I'd never applied for a Guggenheim before, and I found the wording of their rejection a little surprising: "Yeah, right, we're gonna give you a Guggenheim, and George Bush is going to give Cindy Sheehan a cabinet post." Can anyone tell me if this is their standard form letter? … [Read more...]

Advantages of Foreign Imperialism

Sunday the Da Capo ensemble performed a program here at Bard College of music by Russian composers who all attended: Elena Antonenko, Boris Filanovski, Alexander Radvilovitch, Vladimir Tarnopolski, Kirill Umansky, and my friend Dmitri Riabtsev, who three years ago was invaluable in helping me produce my opera Cinderella's Bad Magic in Moscow and St. Petersburg. There was a panel discussion before the concert on the subject of how life has changed for composers since the fall of communism. Some claimed it had changed not at all, others that it … [Read more...]

Mason Bates/DJ Masonic in Symphony

My Symphony magazine article on orchestral composer/DJ Mason Bates is now online: "Mason Bates, or someone like him, was bound to appear sooner or later...." Also, my profile of composer Melissa Hui is out in the current Chamber Music magazine, but not, alas, online. And on a minor note, student flutist Sarah Elia performed my solo flute piece Desert Flowers tonight at Bard College. It hadn't been heard publicly (that I know of) since 1989. I was 23 when I wrote it. Carter was president at the time. Sarah did a lovely job. … [Read more...]

Mysteries of Barbershop

Barbershop quartet music, like ragtime, is a great source of common-tone diminished seventh chords, when it’s time to teach those. It’s also full of parallel tritones in chromatic descent implying root motion around the circle of fifths. It actually has a lot in common with postminimalism: a use of voice-leading so consistently circumscribed that it tends to generate the same consonant (but not always functionally-related) sonorities over and over again. But the style contains one common chord I haven’t seen in any other context: a dominant … [Read more...]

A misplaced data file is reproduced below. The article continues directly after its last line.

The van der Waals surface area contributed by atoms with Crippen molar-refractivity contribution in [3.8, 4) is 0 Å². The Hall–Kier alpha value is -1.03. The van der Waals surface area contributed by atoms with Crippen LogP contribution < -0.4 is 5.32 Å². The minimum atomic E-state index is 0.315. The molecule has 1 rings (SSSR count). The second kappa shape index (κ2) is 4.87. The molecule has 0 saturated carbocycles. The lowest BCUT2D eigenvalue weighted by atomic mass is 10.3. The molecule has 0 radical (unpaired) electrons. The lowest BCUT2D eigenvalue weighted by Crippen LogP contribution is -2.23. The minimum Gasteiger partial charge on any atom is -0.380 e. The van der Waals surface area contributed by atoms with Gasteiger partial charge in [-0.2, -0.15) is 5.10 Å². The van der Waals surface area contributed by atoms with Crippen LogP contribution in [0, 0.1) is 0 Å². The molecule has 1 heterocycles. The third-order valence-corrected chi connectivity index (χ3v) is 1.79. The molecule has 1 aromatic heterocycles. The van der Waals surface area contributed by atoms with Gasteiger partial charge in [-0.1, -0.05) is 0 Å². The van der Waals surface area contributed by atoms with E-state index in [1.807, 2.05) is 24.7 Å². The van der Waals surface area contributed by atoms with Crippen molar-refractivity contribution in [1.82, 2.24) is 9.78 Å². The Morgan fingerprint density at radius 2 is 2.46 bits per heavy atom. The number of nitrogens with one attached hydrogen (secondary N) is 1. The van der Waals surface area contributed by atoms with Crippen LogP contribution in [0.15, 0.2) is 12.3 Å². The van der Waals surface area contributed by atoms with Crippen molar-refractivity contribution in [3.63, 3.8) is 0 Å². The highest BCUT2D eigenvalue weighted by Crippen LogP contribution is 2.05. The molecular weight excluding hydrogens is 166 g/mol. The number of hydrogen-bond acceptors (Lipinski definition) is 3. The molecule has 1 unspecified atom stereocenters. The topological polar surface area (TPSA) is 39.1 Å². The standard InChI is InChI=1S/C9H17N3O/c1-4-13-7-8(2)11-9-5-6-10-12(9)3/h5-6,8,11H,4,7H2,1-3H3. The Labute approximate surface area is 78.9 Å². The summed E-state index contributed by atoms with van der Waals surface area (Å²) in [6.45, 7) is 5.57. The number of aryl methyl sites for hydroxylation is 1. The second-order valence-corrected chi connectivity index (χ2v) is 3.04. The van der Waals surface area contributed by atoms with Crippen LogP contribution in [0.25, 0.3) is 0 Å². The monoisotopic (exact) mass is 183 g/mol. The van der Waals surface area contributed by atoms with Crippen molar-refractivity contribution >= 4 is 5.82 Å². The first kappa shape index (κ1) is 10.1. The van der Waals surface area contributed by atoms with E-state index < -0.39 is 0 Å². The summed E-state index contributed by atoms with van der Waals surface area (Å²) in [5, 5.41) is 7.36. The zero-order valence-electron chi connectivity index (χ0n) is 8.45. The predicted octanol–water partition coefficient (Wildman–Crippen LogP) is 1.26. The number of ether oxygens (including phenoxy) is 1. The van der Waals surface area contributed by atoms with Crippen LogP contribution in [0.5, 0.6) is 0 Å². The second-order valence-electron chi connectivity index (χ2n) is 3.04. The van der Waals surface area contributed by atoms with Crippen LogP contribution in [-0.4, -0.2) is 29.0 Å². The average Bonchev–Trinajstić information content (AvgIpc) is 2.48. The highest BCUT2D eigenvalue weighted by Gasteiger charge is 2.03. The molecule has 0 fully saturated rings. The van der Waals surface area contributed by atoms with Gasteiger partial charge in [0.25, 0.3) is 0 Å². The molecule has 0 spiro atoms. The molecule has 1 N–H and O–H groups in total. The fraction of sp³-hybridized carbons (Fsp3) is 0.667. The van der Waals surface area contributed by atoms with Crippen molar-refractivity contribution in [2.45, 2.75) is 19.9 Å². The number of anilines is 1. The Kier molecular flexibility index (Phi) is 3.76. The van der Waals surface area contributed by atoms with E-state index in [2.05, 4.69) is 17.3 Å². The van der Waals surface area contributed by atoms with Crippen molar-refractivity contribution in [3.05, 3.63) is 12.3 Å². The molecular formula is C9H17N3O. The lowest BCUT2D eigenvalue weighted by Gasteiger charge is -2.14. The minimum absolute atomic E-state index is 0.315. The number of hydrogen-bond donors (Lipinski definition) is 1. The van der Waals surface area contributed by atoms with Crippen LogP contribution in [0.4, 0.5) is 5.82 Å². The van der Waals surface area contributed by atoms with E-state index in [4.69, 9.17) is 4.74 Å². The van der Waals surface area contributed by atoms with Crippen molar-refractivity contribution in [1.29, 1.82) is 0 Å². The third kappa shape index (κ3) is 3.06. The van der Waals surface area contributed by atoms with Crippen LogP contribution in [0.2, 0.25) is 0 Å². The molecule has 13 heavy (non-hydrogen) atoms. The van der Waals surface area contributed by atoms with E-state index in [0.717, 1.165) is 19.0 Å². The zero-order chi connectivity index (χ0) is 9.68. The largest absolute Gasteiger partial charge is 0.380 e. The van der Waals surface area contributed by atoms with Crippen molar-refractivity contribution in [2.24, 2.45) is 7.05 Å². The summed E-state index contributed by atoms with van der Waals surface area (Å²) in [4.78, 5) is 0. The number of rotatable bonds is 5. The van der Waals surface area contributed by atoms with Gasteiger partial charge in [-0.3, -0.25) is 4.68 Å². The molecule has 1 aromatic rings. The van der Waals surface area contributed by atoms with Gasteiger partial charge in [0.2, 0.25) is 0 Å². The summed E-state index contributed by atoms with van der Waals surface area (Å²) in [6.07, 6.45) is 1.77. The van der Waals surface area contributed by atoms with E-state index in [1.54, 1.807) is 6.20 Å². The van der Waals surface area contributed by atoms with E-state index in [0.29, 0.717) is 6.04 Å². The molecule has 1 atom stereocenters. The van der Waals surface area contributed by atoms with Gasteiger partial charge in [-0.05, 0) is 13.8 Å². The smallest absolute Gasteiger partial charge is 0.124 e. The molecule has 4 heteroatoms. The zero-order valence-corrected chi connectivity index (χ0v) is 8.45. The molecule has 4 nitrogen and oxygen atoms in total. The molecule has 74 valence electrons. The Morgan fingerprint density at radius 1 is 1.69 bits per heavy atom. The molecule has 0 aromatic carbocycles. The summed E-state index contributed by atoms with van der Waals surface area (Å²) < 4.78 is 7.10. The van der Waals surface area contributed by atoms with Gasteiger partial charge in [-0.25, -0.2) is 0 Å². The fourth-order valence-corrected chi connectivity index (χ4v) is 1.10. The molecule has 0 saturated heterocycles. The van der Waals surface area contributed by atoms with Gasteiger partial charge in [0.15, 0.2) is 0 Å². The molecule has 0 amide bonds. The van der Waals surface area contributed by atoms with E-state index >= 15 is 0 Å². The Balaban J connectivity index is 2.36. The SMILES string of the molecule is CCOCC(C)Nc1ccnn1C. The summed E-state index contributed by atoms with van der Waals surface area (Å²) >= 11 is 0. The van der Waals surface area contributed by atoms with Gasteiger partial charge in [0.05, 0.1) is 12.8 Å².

Selected to Bother

A pessimistic dinner conversation with a musicologist friend about the patent incompetence of composers with highly visible orchestral careers brings to mind David Mamet’s classic essay “Decay: Some Thoughts for Actors.” A 1986 lecture given at Harvard, it’s included in Writing in Restaurants: We as a culture, as a civilization, are at the point where the appropriate, the life-giving, task of the organism is to decay. Nothing will stop it, nothing can stop it, for it is the force of life, and the evidence is all around us. Listen to the music … [Read more...]

Thank Goodness for Insomnia

If you hurry and look right... now, the playlist for Postclassic Radio is currently accurate and up-to-date. Oops, too late! You weren't quick enough. (New pieces by Frank Denyer, Peter Gena, Walter Zimmermann. At this point I've played well over 600 pieces, something like 130 hours' worth of postclassical music. And there's plenty more where that came from.) … [Read more...]

Metametrics as an Illiteracy Solution

I don’t understand why the electric guitar orchestra hasn’t become a compositional focus for more composers, for practical reasons alone. It certainly looked like it was going to in the 1980s, with works and ensembles by Rhys Chatham, Glenn Branca, John Myers, Wharton Tiers, Phil Kline, and Todd Levin. The old joke is, Q.: How do you get a guitarist to stop playing? A.: Put some sheet music in front of him. and certainly dealing with guitarists who don’t read was part of the challenge, especially starting in 1989 when Rhys Chatham initiated … [Read more...]